Used properly, social networking sites such as Facebook are a great way to find old friends, join interest groups and share information. However, nurses and midwives should remember that anything posted on a social networking site is in the public domain and could be read by patients or even future employers. Be careful what you post and who you post it to. What may be considered to be letting off steam about a situation at work can potentially be read by someone who may take offence at the content of a posting. Nurses and midwives could be putting their registration at risk if posting inappropriate comments about colleagues or patients or posting any material that could be considered explicit. The NMC believe there is a clear relationship between conduct in the real world and conduct online.

The NMC (2015)

In referring to the Code (2015) in the NMC social networking advice, the NMC set out a clear expectation that both online and offline conduct should be at a similar high standard.
The NMC; nor the School of Health & Society at the University of Salford do not advocate blanket bans on nurses, midwives or students joining or using social networking sites. Both support the responsible use of social networking sites by nurses, midwives and students through their advice and guidance. As a School we encourage you to use social networking responsibly and remind you of your responsibilities to the NMC, and hence direct you to the NMC advice and other relevant standards and guidance.

NMC (2015)

The NMC has published guidance on using social media and students are encouraged to explore this information. This guidance should be read together with The Code: Professional standards of practice and behaviour for nurses and midwives (The Code) (NMC, 2015).  Nurses and midwives should refer to this guidance along with any guidance issued by their employer on social media. This guidance is not intended to cover every social media situation that you may face, however it sets out broad principles to enable you to think through issues and act professionally, ensuring public protection at all times. As the nature and scope of social media is constantly evolving, guidance is reviewed and updated as necessary and the principles of the Code are re-applied to new and evolving situations. Given the large proportion of the population using social networking sites, healthcare providers and universities can derive benefits through engaging with social media, both at a corporate and individual level. Having a corporate presence on social networking sites can also lend credibility when engaging students, nurses and midwives around these issues, and can provide a platform for encouraging responsible use.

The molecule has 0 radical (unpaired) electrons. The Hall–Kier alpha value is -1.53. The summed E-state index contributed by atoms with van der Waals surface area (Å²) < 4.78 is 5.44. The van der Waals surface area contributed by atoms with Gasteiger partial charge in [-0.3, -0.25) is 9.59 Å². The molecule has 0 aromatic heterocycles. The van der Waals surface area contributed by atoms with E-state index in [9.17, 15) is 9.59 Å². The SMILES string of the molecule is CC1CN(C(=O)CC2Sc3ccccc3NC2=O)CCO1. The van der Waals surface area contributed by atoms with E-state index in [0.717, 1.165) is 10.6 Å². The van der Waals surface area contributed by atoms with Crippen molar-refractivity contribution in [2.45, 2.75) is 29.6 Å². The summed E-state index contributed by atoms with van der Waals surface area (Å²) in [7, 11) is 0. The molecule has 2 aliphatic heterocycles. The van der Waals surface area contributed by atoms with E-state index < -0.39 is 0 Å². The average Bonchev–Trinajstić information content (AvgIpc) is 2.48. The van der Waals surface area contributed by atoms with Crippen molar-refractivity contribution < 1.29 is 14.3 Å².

It is difficult to understand why some student nurses and midwives choose to engage inappropriately with social media. Despite the pitfalls of social media being carefully explained to them in the early stages of their professional lives some individuals potentially jeopardise their futures in the profession they aspire to join through their ill-chosen and unacceptable contributions to social media. Stay safe when using social media by following the “top tips” in the chapter entitled “Professional values and decision making” by Ruth Chadwick in Nursing: Decision-Making Skills for Practice (2013) edited by Karen Holland and Deborah Roberts, Oxford University Press. ISBN 978-0-19-964142-0

NMC 2015

Social networking sites should not be used for raising and escalating concerns (commonly referred to as whistleblowing). The NMC has guidance about Raising Concerns (NMC 2015) which sets out your professional duty to report any concerns which put the safety of people in your care or the public at risk, and the steps you should take to do this.

Seek out Nursing Students at the University of Salford on Twitter @nursingSUni or WeNurses @WeNurses for examples of how social media can be used in a positive manner to share knowledge and stimulate ideas with the objective of sharing the best evidence based practice for the enhancement of client care.

Think before you post via any social media; T – is it true? H – is it helpful? I – is it inspiring? N – Is it necessary? K – Is it kind? Answering these questions should increase your confidence that what you intend to post will be valuable to others.
But there is one final variable when thinking about social media which is just as important: YOU. If you would not read it, if you would not comment or share or click, do not post it. Real people get hurt in the real and virtual world. Use your words to inspire and not to destroy. Treat your online conversations as if you were talking with people in a public space where you can be seen and overheard.

This week the UK Government has launched an Internet Safety Strategy green paper;  please consider responding online or email internetsafetystrategy@culture.gov.uk with your thoughts about the proposed strategy and help to ensure that the safest place in the world to be online is Britain.

All NMC related images are used with the permission of the Nursing & Midwifery Council.